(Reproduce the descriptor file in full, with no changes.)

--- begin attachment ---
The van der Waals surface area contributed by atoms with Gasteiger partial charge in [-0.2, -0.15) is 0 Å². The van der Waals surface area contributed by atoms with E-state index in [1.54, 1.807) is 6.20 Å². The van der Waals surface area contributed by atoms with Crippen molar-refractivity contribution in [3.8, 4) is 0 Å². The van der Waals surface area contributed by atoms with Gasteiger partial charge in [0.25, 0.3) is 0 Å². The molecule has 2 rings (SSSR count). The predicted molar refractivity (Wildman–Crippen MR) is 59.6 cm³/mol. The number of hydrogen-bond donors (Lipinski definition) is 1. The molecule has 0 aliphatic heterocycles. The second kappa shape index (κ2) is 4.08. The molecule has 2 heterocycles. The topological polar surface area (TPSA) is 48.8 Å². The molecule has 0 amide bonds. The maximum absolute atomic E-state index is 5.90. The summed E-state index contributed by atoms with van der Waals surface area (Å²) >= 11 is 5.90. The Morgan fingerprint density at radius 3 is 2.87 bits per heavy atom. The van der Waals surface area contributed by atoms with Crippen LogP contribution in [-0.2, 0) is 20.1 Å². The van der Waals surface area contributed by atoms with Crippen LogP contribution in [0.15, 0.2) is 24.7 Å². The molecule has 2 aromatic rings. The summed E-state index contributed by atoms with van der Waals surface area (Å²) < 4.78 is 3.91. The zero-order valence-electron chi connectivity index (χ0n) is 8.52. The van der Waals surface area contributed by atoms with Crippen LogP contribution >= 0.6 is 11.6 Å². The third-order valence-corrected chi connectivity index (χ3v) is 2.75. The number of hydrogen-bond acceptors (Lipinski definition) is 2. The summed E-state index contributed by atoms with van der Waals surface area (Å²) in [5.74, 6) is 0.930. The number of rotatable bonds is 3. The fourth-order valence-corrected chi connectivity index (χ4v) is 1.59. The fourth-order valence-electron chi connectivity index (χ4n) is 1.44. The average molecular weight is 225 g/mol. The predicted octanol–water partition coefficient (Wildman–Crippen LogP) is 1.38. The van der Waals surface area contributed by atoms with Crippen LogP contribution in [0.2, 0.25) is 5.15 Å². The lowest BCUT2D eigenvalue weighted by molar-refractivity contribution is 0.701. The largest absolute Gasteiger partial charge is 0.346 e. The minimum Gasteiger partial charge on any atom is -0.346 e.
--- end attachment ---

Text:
The van der Waals surface area contributed by atoms with Gasteiger partial charge in [-0.2, -0.15) is 0 Å². The van der Waals surface area contributed by atoms with E-state index in [1.54, 1.807) is 6.20 Å². The van der Waals surface area contributed by atoms with Crippen molar-refractivity contribution in [3.8, 4) is 0 Å². The van der Waals surface area contributed by atoms with Gasteiger partial charge in [0.25, 0.3) is 0 Å². The molecule has 2 rings (SSSR count). The predicted molar refractivity (Wildman–Crippen MR) is 59.6 cm³/mol. The number of hydrogen-bond donors (Lipinski definition) is 1. The molecule has 0 aliphatic heterocycles. The second kappa shape index (κ2) is 4.08. The molecule has 2 heterocycles. The topological polar surface area (TPSA) is 48.8 Å². The molecule has 0 amide bonds. The maximum absolute atomic E-state index is 5.90. The summed E-state index contributed by atoms with van der Waals surface area (Å²) >= 11 is 5.90. The Morgan fingerprint density at radius 3 is 2.87 bits per heavy atom. The van der Waals surface area contributed by atoms with Crippen LogP contribution in [-0.2, 0) is 20.1 Å². The van der Waals surface area contributed by atoms with Crippen LogP contribution in [0.15, 0.2) is 24.7 Å². The molecule has 2 aromatic rings. The summed E-state index contributed by atoms with van der Waals surface area (Å²) < 4.78 is 3.91. The zero-order valence-electron chi connectivity index (χ0n) is 8.52. The van der Waals surface area contributed by atoms with Crippen LogP contribution >= 0.6 is 11.6 Å². The third-order valence-corrected chi connectivity index (χ3v) is 2.75. The number of hydrogen-bond acceptors (Lipinski definition) is 2. The summed E-state index contributed by atoms with van der Waals surface area (Å²) in [5.74, 6) is 0.930. The number of rotatable bonds is 3. The fourth-order valence-corrected chi connectivity index (χ4v) is 1.59. The fourth-order valence-electron chi connectivity index (χ4n) is 1.44. The average molecular weight is 225 g/mol. The predicted octanol–water partition coefficient (Wildman–Crippen LogP) is 1.38. The van der Waals surface area contributed by atoms with Crippen LogP contribution in [0.2, 0.25) is 5.15 Å². The lowest BCUT2D eigenvalue weighted by molar-refractivity contribution is 0.701. The largest absolute Gasteiger partial charge is 0.346 e. The minimum Gasteiger partial charge on any atom is -0.346 e.